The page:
There are two main components of interchange-plus pricing:
Interchange – First is the interchange, which is the fee that comes directly from the card networks. In other words, these are the fees charged by companies like Visa and Mastercard. Payment processors do not control these rates, and every merchant is required to pay the interchange.
Plus – The “plus” in interchange-plus pricing is the markup that your credit card processor is charging on top of the interchange fee. This cost comes in the form of a percentage fee and a transaction cost.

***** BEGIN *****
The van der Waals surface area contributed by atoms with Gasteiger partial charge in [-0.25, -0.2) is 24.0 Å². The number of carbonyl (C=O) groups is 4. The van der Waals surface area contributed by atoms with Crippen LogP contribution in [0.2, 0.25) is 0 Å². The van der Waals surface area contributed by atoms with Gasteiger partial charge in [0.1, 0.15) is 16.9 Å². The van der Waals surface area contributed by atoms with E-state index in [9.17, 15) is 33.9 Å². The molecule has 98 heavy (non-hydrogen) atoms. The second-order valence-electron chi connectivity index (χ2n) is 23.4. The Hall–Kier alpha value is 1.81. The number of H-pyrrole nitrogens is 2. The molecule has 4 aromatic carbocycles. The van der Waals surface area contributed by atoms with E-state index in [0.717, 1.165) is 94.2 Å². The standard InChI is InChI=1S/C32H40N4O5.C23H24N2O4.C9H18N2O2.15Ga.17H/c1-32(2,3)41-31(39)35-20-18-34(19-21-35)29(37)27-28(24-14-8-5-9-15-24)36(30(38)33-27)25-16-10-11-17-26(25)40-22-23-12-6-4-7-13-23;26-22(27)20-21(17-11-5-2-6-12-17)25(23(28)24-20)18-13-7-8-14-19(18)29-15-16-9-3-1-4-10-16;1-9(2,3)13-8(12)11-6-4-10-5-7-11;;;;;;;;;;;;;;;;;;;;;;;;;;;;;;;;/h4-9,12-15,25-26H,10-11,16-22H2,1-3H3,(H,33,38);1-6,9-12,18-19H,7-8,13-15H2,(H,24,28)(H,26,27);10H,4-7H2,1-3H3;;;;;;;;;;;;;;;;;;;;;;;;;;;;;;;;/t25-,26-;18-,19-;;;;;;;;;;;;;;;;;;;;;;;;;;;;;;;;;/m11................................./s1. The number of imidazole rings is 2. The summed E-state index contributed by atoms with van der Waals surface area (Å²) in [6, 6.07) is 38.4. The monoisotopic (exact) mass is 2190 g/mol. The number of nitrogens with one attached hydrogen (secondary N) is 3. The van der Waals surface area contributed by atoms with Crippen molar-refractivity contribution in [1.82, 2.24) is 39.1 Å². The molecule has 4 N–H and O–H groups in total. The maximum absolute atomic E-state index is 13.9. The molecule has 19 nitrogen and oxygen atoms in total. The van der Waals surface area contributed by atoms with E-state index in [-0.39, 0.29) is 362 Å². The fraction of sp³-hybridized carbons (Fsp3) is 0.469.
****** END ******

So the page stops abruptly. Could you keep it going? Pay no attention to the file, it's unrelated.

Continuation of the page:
Interchange-plus pricing model, is charging a fixed markup on top of the card issuer’s fees. These rates are typically expressed as the interchange fee plus the markup.
Generally, interchange-plus pricing is more favorable for small businesses. This is because interchange-plus is not only more transparent, but businesses usually end up paying lower processing costs with this model.
Flat rate pricing:
Flat-rate pricing aims to eliminate some of the confusion surrounding interchange fees and give you a simple, predictable set of rates that you’ll pay every time. The primary advantage of flat-rate processing is that you’ll always know in advance exactly how much a given transaction will cost to process. Most flat rates include both a percentage and a fixed per-transaction fee.